Jesus told the woman at the well that if she had asked him, he would have given her "living water". (John 4:10) He also said, " 'If anyone is thirsty, let him come to me and drink. Whoever believes in me, as the Scripture has said, streams of living water will flow from within him.' By this he meant the Spirit, whom those who believed in him were later to receive." (John 7:37-39)
Water is also a symbol of baptism. Baptism itself does not save, nor is it a means of grace. But it does represent the death and resurrection of Jesus. When we accept baptism, we state publicly that we accept the death and resurrection of Jesus for our salvation.
Water symbolizes Life. Jesus' life, death, and resurrection have purchased our redemption, and the Holy Spirit brings that eternal life into us. When we accept Jesus' sacrifice and resurrection, we receive the Holy Spirit, and we experience a new birth. The life of Jesus is in us, and we are no longer dead in sin. The new birth happens while we are still in our sinful bodies. When we are born again we indeed have "our bodies washed with pure water."
Unswerving Hold on Hope
As New Covenant Christ-followers, we have a sure hope: we have a relationship with God that is based on the completed work of Jesus, not just on the promise of Jesus. We know that our high priest has entered the presence of God on our behalf, and we anchor our hope in heaven. We're no longer kept at arm's length from God; he is now intimate with us. Even though we do not see him face-to-face, our hope on this side of the cross is based on the living Christ.
The author of Hebrews warned his readers to hold to this hope unswervingly. Many of them were in danger of reverting to their familiar patterns of legalism and ceremonies. The traditions of Judaism were part of their identities, and the writer was warning them not to let the familiar routines seduce them away from their "better hopeby which [they] draw near to God." (Heb. 7:19)
If we didn't have the "better hope" of Jesus, our high priest, sitting at the right hand of our Father, it would probably be impossible for us to hold unswervingly to "the hope we profess". Without the power and perfection of the Holy Spirit bringing our spirits to life and making us new creatures in Christ, our habits and temptations would overpower our convictions, and we would fall away. It's only because of the power of the Holy Spirit in us that we are able to live new lives of commitment and obedience to Jesus. It's only because we are new creations in Christ that we have a personal relationship to the Law of God-the living, vital law of the Holy Spirit who holds us more accountable than a rigid word written in stone could ever have done.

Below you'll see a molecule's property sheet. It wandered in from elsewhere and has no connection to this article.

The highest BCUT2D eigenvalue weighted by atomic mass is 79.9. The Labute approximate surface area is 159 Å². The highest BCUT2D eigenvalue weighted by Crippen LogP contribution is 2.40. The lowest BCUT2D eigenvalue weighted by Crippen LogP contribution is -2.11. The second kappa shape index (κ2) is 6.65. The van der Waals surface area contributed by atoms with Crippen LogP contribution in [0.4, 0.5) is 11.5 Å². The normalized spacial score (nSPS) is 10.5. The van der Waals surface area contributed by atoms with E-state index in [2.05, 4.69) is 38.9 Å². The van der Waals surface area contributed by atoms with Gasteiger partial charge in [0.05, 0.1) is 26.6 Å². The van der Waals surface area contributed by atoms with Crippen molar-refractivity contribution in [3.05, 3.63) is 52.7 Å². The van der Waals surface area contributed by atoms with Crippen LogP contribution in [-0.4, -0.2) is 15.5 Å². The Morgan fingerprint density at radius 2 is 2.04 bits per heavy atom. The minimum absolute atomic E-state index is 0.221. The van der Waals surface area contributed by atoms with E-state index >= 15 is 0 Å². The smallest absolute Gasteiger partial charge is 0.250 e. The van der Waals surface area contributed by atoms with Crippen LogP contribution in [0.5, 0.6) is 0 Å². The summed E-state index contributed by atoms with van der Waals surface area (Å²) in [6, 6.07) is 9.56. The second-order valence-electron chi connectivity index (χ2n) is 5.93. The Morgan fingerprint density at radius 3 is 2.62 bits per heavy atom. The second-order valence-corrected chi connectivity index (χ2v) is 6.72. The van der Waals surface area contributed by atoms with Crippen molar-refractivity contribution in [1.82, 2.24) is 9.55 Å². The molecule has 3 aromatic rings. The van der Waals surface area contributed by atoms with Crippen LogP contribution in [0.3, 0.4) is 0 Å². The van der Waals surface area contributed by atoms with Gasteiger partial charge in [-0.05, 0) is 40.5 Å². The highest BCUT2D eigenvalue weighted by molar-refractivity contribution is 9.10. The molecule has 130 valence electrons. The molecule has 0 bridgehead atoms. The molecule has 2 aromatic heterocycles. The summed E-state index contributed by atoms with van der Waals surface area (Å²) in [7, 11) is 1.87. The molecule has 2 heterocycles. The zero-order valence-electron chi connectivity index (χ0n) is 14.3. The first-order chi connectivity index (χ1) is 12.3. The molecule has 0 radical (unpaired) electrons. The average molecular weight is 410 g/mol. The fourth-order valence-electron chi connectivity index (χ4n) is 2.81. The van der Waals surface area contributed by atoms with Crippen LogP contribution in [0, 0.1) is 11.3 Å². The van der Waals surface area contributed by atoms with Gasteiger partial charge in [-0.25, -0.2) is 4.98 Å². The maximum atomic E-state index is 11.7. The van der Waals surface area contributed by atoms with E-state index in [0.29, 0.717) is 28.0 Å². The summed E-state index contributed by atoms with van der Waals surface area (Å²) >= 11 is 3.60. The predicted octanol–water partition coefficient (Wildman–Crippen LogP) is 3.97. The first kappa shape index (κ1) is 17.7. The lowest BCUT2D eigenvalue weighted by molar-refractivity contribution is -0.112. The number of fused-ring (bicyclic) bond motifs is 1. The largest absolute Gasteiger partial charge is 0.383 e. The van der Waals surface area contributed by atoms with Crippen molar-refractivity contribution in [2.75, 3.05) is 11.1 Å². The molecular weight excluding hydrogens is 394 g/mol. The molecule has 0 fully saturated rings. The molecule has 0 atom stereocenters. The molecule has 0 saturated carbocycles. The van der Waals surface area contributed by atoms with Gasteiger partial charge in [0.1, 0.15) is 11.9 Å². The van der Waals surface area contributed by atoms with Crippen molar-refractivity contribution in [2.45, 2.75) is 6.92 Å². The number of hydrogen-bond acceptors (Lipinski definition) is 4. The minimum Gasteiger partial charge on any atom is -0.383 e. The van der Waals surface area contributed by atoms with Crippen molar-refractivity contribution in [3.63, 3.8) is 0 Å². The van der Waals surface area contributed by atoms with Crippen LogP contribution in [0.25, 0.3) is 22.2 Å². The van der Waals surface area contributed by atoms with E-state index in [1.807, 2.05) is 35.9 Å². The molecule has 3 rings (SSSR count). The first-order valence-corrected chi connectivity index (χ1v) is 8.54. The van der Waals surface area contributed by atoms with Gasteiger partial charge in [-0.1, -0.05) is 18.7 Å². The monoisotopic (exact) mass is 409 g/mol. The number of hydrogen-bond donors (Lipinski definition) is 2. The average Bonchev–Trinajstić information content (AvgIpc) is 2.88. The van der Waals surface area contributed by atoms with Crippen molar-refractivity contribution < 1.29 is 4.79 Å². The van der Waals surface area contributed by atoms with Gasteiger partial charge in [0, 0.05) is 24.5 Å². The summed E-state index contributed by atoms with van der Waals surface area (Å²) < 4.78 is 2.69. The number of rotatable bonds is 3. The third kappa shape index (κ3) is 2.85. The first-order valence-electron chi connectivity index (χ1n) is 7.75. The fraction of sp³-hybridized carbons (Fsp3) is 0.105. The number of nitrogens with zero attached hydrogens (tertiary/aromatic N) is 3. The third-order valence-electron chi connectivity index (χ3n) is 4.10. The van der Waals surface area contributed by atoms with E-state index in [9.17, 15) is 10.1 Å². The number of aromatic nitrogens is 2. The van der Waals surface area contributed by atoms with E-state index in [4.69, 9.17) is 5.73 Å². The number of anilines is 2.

Good Deeds and Fellowship
"Good works" is a phrase that sometimes elicits a guarded response from people who have a history of legalism. "Good works", however, is a Biblical term, and we need to understand what it really means instead of what we may have been taught it means.
Many of us grew up believing "good works" were the good deeds people did as responses to loving God. The problem with this understanding of good works, however, is that it is easy to rationalize acts of charity as expressions of our loyalty just because we are "being good". Good works in a legalistic setting consists of deciding to participate in charitable causes and assigning motives of worship and loyalty to those acts. In reality, those acts may have sprung entirely out of altruism or guilt. They may not have had any connection to love or selflessness at all.
Good works in a Biblical setting, however, are works of the Holy Spirit in us. They are not works we decide to do based on our feelings of guilt or our assessment of need; they are works God literally brings to us. To paraphrase Oswald Chambers, if we are working for God by doing things we think will advance His cause, we are probably not doing God's will but our own. When we trust Christ, God then assigns us our work. Sometimes our work is to wait patently and pray. Sometimes our work is to pray while we fill a need God has laid on our doorstep. When we become born again, our job is to learn to rest in Jesus, pray without ceasing, and be ready to act when the Holy Spirit makes it clear we are to act.
When we depend on God to bring us our work instead of defining and generating it ourselves, everything falls into place. When God gives us a job, he also provides the means and the prayer support and the affirmation of other believers to make his call and purpose clear.
When we become part of the body of Christ, it becomes our privilege to encourage one another to become grounded in faith and to encourage each other to rest in Jesus and trust him to make his assignments clear. Our encouragement of one another is what God uses to reassure us of his forgiveness and mercy toward us. It is through one another that God demonstrates his love for us. We become His hands and heart and voice to one another. God makes many of his blessings tangible to us through the love and kindness of our brothers and sisters in Christ.